Monroe County library’s VITAL program offers English free tutoring

A program at the Monroe County Public Library powered by volunteers helps people improve their English skills — whether they’re learning a second language or want to pass a high school equivalency test.

VITAL stands for volunteers in tutoring adult learners, and the program has been around since 1977, starting out solely as a literacy program. In the 1980s, the English-language portion of the program was created and it has grown into the primary audience for the program. It is completely free and all of the resources are provided.

The program offers one-on-one tutoring and English language groups where adult learners can enjoy conversation while practicing their language skills in a relaxed environment.

Bethany Turrentine, VITAL coordinator, said the conversation groups encourage people to practice language, meet people and ask questions.

“We have so many people who are new to Bloomington or new to the United States who want to live and work here and they want to raise their kids here and they have this massive language barrier,” Turrentine said. “A lot of people who come to VITAL, this might be the only place they speak English all week.”

Turrentine said some people are not aware that local residents struggle with adult literacy.

“Everyone sort of assumes everyone knows how to read because a lot of people walk through life and are highly functional and have full-time jobs and have become very adept at navigating the world without being able to read,” Turrentine said.

Turrentine said VITAL helps people read and speak English so they can pass tests such as the citizenship test, a drivers test or the high school equivalency exam.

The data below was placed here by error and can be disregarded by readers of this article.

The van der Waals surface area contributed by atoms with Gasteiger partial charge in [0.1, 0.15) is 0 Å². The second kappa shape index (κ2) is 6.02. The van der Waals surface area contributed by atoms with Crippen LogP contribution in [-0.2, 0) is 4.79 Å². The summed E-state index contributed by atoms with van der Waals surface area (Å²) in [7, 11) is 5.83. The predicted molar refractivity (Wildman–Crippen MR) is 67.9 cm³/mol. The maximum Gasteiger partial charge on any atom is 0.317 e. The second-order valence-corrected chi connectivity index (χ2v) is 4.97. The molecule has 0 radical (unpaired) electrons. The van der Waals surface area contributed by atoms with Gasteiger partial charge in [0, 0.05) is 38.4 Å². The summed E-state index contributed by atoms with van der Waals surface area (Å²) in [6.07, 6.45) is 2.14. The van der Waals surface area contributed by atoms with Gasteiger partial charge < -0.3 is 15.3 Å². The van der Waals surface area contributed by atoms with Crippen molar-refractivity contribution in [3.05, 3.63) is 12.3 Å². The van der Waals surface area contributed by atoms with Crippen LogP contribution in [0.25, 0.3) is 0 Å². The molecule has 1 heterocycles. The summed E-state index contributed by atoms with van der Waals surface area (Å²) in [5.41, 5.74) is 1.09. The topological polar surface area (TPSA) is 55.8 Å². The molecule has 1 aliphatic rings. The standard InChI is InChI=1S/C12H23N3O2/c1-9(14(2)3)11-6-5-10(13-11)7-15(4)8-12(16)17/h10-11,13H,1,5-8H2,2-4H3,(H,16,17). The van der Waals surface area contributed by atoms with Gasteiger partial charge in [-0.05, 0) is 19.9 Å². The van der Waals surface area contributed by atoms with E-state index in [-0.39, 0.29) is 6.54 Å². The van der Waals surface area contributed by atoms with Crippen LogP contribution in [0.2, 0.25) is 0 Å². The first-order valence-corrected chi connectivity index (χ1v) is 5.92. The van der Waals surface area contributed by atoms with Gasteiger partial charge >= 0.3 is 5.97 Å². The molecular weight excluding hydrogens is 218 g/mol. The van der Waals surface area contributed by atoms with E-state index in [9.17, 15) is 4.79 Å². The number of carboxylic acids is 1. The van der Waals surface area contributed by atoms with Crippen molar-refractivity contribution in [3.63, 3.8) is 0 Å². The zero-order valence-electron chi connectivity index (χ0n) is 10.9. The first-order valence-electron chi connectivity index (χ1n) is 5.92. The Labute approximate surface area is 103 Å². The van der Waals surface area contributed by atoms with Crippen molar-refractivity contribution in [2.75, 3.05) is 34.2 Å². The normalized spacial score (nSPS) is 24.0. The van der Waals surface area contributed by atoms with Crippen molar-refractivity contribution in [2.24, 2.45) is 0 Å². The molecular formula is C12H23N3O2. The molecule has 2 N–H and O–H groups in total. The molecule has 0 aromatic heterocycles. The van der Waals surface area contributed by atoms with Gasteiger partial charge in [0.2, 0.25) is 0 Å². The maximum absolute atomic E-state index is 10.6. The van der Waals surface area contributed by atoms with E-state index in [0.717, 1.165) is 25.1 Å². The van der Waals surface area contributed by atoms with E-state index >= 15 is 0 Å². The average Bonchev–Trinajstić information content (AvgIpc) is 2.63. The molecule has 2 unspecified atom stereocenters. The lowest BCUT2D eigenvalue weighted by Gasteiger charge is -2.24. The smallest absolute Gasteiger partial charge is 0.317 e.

“If you’re a beginner we have a set curriculum we suggest,” Turrentine said. “Once they are at the point of speaking simple sentences, they might need language for applying for a job or going to the doctor and then we direct the volunteers toward those resources.”

Turrentine said most of the staff is volunteer which makes them crucial for providing the services. VITAL asks that volunteers stay for at least 6 months at a time so they can build up a relationship with the people they are tutoring, but they can also work with 3-4 month time frames. The program is constantly looking for volunteer tutors due to the long list of people who want to learn.

“That 6 months really gives people time to get comfortable with each other and develop confidence, that’s probably the most important component,” Turrentine said. “We provide all of the resources like the pencils, papers, books, what we really need is for those volunteers to come in.”

Turrentine shared a story about one of the learners who wanted to get her driver’s license and did not know how to read. Turrentine said they were able to get her audio resources so she could listen to the drivers handbook.

“The driver’s test is hard anyway, so doing that without the ability to read is really difficult,” Turrentine said. “When it comes to taking the test they will actually read the test to you, so it took her a while but she was able to pass the test.”

After all was said and done, the learner told someone they knew, who also wanted to get their driver’s license, about the program.

“The fact that she had that experience and was able to tell her friend, ‘Hey you should go to the library and check out this program’ was so much more meaningful than any billboard we could put up,” Turrentine said.